Military Intervention is not the solution
The fiascos of intervention in Afghanistan and Iraq discredited the notion of humanitarian militarism. The recent war in Libya has, however, put wind back into the sails of those who advocate military intervention in pursuit of liberal or humanitarian objectives. Calls for military action in Syria are getting louder, and Iran is also increasingly being viewed through the crosshairs. Are we today on the verge of a new round of foreign intervention?
A sober debate over military intervention might benefit from a brief look back into history. After nearly two centuries of bloodshed, the Treaty of Westphalia ended the nearly continuous series of wars involving the Holy Roman Empire, France, Spain, Sweden, the United Netherlands and several European city-states. Crucial to the treaty was the notion of sovereignty: states could no longer legitimately meddle in the internal affairs of other states.
Similar agreements were enshrined with the establishment of the League of Nations after WWI (1914-1918), and again after WWII (1940-1945) with the establishment of the United Nations (UN). To limit the influence of the old colonial powers, and to end scourge of war, the UN established a system of international criminal law in which offensive war was made a prosecutable offense. According to the Nurnberg Charter (1945), war of aggression constitutes “the highest international crime” that “carries all other crimes within it.” This new international context emerged out of the uneasy balance between the remaining great powers after WWII, the United State of America and the Soviet Union.
This post-War geopolitical landscape has been fundamentally transformed over the past two decades. With the collapse of the Soviet Union, the USA was the only great power left standing. America’s power elite would prefer to keep things this way, and have adjusted the strategic concept of the North Atlantic Treaty Organization (NATO)—the USA’s major strategic alliance of the post-WWII era—accordingly. No longer a collective defense organization active on the territory of member states, the NATO has become an offensive and interventionist force. Since the end of the 1990s, the NATO has been transformed into a transnational military organization claiming the mantle of global policeman. The European Union has fallen into line with the new vision, attaching its military and policy wagons to the NATO locomotive.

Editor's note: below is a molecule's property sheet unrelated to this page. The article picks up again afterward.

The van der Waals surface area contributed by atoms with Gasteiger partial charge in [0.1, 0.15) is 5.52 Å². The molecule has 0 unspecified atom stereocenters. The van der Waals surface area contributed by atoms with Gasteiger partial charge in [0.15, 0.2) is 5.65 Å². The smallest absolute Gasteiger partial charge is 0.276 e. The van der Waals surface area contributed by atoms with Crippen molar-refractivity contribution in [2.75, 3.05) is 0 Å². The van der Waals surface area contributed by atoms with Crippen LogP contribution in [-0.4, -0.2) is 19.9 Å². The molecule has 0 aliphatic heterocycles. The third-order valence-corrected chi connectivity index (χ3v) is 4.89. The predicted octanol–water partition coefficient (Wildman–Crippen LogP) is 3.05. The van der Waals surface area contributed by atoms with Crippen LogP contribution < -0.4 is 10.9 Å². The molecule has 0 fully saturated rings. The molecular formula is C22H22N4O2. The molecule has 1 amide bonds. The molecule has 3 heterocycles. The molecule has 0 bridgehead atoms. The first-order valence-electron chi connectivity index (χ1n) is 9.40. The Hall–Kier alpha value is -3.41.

The experiences of Iraq and Afghanistan have led to changes in the character of intervention. Examples include the increasing use of unmanned aircraft (drones) and the outsourcing of military activities to private firms, local militias and allied armies. This new format of “intervention light” is not only considerably cheaper than direct military intervention, but also easier to sell to public opinion, as the recent case of Libya confirms.
Meanwhile, the media remains silent regarding the underlying motives of NATO’s recent interventions around the world. It seems increasingly obvious that the prosperous West, led by the USA, is deploying its military power to compensate for its waning political and economic power. But the citizens of the Western democratic countries seem less and less willing to pay the price of intervention in either blood or treasure. Accordingly, in order to mobilize public opinion, the raw interest of realpolitik is disguised behind the masks of noble motives: democracy, human rights and humanitarian relief.
Against this backdrop, it is no coincidence that the notion of humanitarian intervention has gained new impetus in recent years. The Western powers sought new legitimacy for their interventions in the rest of the world. In 2005, the UN adopted the principle of “Responsibility to Protect” (R2P) after a long debate: under certain strict conditions, military action could now be legitimated in the context of humanitarian intervention. However, both the principle of R2P and its concrete content remains contested (not least by countries that find themselves on the receiving end of intervention). Indeed, the countries supposedly being protected are also the least convinced about the merits and motives of R2P in practice.
A main problem with “humanitarian interventions” regards the questions of who intervenes, and between whom. In practice, only the NATO, the USA and other Western countries have the resources required to initiate and lead a military intervention. Yet economic and political policies emanating from European and North American capitals are themselves a source of conflict in the rest of the world. To ask a pyromaniac to put out the fire is not a great idea.